On the trail of Mary, Queen of Scots

A major new film about the 16th-century queen will put the castles and battlefields of her tragic final days back in the spotlight. We follow in her blood-soaked footsteps

Patty Vengeance is really into Mary, Queen of Scots: “She’s seen as this feminist icon. For me, though, it’s more that she’s relatable – as a strong woman and a survivor.”

The 29-year-old writer and musician, who fronts the riot grrrl band Fistymuffs, is standing by the edge of the water in Leith, where, according to a plaque set into the quayside, Mary arrived from France in the haar-veiled early morning of 19 August 1561. The widowed teenager – tall, red-haired, an unearthly beauty – was the anointed ruler of Scotland, and she had come home.

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Travel | The Guardian

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Bill Maher Exposes Trump’s Trail of Broken Promises: ‘You Can Only Slide So Long on Charm’

HBO

In the season finale of HBO’s Real Time, host Bill Maher began his monologue by thanking his “head writer” Donald Trump, and explaining how he just really “needs a fuckin’ break from this guy,” hence the two-month hiatus (the show returns on Jan. 18).

The political satirist then lashed out at the president for his ugly response to the wildfires that have ravaged California, decimating entire towns and leaving over 66 people dead as well as hundreds more missing.

“Of course, Trump’s response—you saw that—was to blame the victims, threaten to withhold federal funds,” said Maher. “This is what he does every time there’s a disaster. Wildfires? ‘You mismanaged your forests.’ Mass shooting? ‘You should’ve been armed.’ Hurricane? ‘Your island is very inconveniently located.’ His response to every tragedy is, ‘How can I hurt?’ He is to empathy what food courts are to ambiance.”

Read more at The Daily Beast.

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NBA Analyst Doris Burke Is Blazing a Trail in Sportscasting

The Indiana Pacers are Hosting the Philadelphia 76ers on an early November evening at Bankers Life Fieldhouse. About a half hour before tip-off, a couple of fans jostle for position courtside, trying to steal a moment with a star attraction. These men aren’t seeking an autograph from Pacers guard Victor Oladipo, an emerging NBA talent. Nor do they clamor for attention from Philadelphia’s Joel Embiid, the 7-footer who can do it all on the court. No, they want to mingle with the woman wearing a headset at the broadcast table, buried in pregame preparation. “I can’t believe,” says a starstruck Jack Hahn, a 44-year-old auto-parts salesman, “that’s Doris Burke.”

An ESPN basketball announcer for more than 25 years, Burke, 53, is one of the most popular sportscasters in America. When she was named a full-time NBA color commentator before the start of last season, she became the first woman ever to take on such a regular national NBA game-analyst role. This main-stage appointment came after years of a grueling schedule broadcasting a mix of women’s and men’s college basketball, the WNBA and the NBA. Burke is the rare broadcaster who’s earned respect and admiration from players, coaches and fans alike. She stands out for dropping insightful factoids and sharing her passion sans shtick. After Embiid dribbled around a defender for a slam, Burke translated his message: “You can have no part of this. I am too good for you!”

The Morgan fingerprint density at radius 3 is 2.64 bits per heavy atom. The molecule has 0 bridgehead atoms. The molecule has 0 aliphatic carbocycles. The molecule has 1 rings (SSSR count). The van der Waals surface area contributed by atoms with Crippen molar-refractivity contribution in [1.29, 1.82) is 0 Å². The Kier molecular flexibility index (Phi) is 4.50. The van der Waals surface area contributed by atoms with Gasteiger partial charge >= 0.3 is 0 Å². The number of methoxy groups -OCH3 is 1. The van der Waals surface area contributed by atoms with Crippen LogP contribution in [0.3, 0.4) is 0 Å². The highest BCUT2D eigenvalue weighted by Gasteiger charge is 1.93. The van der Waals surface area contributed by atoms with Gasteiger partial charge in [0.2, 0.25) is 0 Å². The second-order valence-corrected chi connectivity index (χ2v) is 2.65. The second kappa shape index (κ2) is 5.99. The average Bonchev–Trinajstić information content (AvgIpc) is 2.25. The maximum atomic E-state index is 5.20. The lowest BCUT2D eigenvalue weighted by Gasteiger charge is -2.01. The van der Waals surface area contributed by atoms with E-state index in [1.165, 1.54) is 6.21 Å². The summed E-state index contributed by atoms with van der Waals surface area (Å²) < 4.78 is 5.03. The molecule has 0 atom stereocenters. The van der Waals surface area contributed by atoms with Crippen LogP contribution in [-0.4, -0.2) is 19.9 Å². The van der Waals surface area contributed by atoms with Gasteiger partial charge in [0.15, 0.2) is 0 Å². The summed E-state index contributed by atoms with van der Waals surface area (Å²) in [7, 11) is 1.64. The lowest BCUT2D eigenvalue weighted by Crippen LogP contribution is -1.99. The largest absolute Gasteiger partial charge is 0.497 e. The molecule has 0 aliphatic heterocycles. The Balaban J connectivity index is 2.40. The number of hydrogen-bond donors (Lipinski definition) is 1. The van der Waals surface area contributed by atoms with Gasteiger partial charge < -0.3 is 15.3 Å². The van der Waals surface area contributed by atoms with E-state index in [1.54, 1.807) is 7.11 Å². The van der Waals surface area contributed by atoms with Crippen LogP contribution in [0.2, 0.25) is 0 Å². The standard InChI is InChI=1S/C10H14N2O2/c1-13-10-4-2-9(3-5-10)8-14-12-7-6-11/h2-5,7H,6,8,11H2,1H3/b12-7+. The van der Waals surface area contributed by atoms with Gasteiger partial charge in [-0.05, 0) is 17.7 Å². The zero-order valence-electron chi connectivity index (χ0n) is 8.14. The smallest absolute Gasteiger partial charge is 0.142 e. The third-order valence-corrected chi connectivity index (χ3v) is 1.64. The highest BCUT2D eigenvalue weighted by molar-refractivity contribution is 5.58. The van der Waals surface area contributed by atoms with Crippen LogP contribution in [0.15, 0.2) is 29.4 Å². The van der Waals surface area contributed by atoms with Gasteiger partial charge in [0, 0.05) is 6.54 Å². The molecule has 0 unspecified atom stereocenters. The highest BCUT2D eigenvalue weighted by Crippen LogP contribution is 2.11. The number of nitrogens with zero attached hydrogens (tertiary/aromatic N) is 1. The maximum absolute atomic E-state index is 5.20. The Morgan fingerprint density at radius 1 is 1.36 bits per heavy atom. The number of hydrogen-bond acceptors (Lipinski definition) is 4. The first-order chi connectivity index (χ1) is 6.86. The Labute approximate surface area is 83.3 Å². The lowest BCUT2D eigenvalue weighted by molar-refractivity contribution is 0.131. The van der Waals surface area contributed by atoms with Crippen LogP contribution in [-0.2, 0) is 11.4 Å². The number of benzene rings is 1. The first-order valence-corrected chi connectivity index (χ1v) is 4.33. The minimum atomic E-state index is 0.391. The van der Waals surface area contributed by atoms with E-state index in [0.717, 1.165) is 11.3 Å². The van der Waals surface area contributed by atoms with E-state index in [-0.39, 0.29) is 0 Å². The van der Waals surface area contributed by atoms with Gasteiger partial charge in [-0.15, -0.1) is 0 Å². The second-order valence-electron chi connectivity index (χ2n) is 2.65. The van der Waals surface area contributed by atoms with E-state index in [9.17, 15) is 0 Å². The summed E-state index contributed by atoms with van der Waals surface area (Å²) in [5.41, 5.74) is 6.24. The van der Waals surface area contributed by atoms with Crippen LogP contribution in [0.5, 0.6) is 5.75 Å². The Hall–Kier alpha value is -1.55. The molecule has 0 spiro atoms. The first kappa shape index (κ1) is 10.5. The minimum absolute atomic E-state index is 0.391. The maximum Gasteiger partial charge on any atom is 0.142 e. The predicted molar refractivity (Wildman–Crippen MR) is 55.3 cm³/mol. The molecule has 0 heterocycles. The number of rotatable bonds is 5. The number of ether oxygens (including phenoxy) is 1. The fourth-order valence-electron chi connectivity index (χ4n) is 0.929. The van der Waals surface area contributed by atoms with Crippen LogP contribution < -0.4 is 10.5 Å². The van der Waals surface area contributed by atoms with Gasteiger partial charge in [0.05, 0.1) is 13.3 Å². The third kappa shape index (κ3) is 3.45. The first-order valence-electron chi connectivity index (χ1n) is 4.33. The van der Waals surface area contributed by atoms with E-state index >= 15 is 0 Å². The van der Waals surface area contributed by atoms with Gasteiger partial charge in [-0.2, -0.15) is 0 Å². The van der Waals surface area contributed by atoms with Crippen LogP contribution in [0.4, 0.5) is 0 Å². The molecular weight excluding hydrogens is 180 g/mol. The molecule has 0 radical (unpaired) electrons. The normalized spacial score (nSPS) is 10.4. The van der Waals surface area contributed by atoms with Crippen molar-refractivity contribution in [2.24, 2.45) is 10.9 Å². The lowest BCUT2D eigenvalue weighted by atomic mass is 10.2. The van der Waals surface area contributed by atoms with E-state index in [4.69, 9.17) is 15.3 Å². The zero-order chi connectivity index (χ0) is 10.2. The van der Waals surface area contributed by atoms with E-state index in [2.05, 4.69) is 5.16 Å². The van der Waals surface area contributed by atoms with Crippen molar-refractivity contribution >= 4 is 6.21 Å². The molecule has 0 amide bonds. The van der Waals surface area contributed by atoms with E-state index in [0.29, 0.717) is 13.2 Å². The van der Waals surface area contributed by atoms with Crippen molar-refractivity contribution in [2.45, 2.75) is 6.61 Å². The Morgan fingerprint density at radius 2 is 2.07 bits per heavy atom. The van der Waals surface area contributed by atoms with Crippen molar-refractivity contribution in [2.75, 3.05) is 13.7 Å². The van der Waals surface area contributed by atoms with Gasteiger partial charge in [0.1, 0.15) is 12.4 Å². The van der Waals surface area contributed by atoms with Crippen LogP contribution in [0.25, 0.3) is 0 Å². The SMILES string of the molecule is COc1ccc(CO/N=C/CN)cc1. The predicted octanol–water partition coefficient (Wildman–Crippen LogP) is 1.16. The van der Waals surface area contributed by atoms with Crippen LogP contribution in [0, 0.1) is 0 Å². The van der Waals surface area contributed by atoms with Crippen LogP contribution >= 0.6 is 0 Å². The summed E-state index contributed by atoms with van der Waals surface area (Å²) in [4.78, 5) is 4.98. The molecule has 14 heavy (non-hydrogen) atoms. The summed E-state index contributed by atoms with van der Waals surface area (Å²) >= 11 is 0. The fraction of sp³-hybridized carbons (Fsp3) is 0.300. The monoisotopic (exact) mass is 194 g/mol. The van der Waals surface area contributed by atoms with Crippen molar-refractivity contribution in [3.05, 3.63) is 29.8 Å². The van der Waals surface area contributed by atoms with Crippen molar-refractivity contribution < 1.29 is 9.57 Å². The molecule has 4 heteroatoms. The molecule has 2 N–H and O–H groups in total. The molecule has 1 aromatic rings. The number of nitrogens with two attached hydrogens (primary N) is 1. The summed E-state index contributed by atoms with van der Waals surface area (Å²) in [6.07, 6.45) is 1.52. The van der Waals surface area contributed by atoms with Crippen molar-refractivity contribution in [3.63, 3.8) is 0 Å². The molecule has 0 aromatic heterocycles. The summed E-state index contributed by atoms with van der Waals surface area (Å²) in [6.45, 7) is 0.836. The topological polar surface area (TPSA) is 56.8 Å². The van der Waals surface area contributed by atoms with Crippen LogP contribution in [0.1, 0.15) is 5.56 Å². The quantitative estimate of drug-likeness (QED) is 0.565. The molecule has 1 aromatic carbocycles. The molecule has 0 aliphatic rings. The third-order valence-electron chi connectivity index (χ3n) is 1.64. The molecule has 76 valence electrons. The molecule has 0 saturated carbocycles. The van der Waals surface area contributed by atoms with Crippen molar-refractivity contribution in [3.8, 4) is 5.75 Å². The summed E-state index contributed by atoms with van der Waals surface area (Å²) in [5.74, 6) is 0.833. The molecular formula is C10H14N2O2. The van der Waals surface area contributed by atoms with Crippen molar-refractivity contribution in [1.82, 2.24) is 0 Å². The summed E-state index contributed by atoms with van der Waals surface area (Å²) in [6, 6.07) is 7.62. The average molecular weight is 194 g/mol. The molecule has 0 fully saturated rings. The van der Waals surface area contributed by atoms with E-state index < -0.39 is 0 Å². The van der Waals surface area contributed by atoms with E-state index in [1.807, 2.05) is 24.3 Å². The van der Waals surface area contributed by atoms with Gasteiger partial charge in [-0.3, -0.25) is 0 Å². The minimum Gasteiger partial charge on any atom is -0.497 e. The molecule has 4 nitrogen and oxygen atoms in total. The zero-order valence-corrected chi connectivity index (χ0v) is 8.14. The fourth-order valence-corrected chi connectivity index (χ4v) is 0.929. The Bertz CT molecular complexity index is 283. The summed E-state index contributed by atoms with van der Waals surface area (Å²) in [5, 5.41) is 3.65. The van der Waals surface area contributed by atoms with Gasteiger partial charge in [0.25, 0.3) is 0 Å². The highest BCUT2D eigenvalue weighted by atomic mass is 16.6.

Her style has earned Burke a cult following. A colleague, former NBA coach Jeff Van Gundy, once called her the “LeBron James of sportscasters,” and Kevin Durant called her “the greatest.” In 2016, the rapper Drake donned a T-shirt with her likeness while sitting courtside at a Toronto Raptors game. Woman Crush Everyday, read the words–a play on the popular Instagram trend Woman Crush Wednesday.

But Burke needs no celebrity endorsements for validation. In September she became the first female broadcaster to receive the hoops Hall of Fame’s Curt Gowdy Media Award, given annually to media members who’ve made “outstanding contributions to basketball.” “My imagination could not have dreamed this up,” she told TIME over crab cakes, brussels sprouts and red wine at an Indianapolis hotel the night before the Pacers-Sixers game. “Not in a million years.”

When she first started analyzing men’s college games in the 1990s–and later NBA contests–she heard objections from critics who thought a woman shouldn’t call men’s sports. One viewer even mailed a misogynistic screed to her home, including a disturbing statement she can’t seem to forget: “When a woman says ‘no,’ she means ‘yes.’” Scared, Burke called ESPN security.

Over the years, such ugliness has largely faded. A prominent college basketball reporter once called her aside before a game to let her know that after listening to her, he was totally wrong for objecting to her presence on the air. She’s heard similar mea culpas from others. “I understood when I started that people would question that–‘Why is she there?’” says Burke. “Gender dynamics are in play. Sports is nothing more than a reflection of society, so women have always occupied certain positions, have been viewed in certain lights. It’s not until they venture into other spaces that things change.”

Burke’s seat in the booth is set. She signed a five-year contract extension with ESPN in June and is on board to break down the NBA’s most intriguing developments–the Golden State Warriors’ dynasty, LeBron James in L.A. She preps in an analog fashion, stuffing a few oversize manila envelopes, onto which she’s scratched detailed notes on the players, into a black Tumi backpack. After Philadelphia’s win, her papers are strewn out on a table. “Look at that carnage,” Burke says. “It’s a disaster.” A few more fans ask for selfies. Burke takes one with three young boys, one of whom compliments her work on the popular NBA 2K basketball video-game series, to which she lends her voice. Her play-by-play partner, Mark Jones, hangs back. He smiles, acknowledging his role as second fiddle. “I’m just part of the vapor,” he says.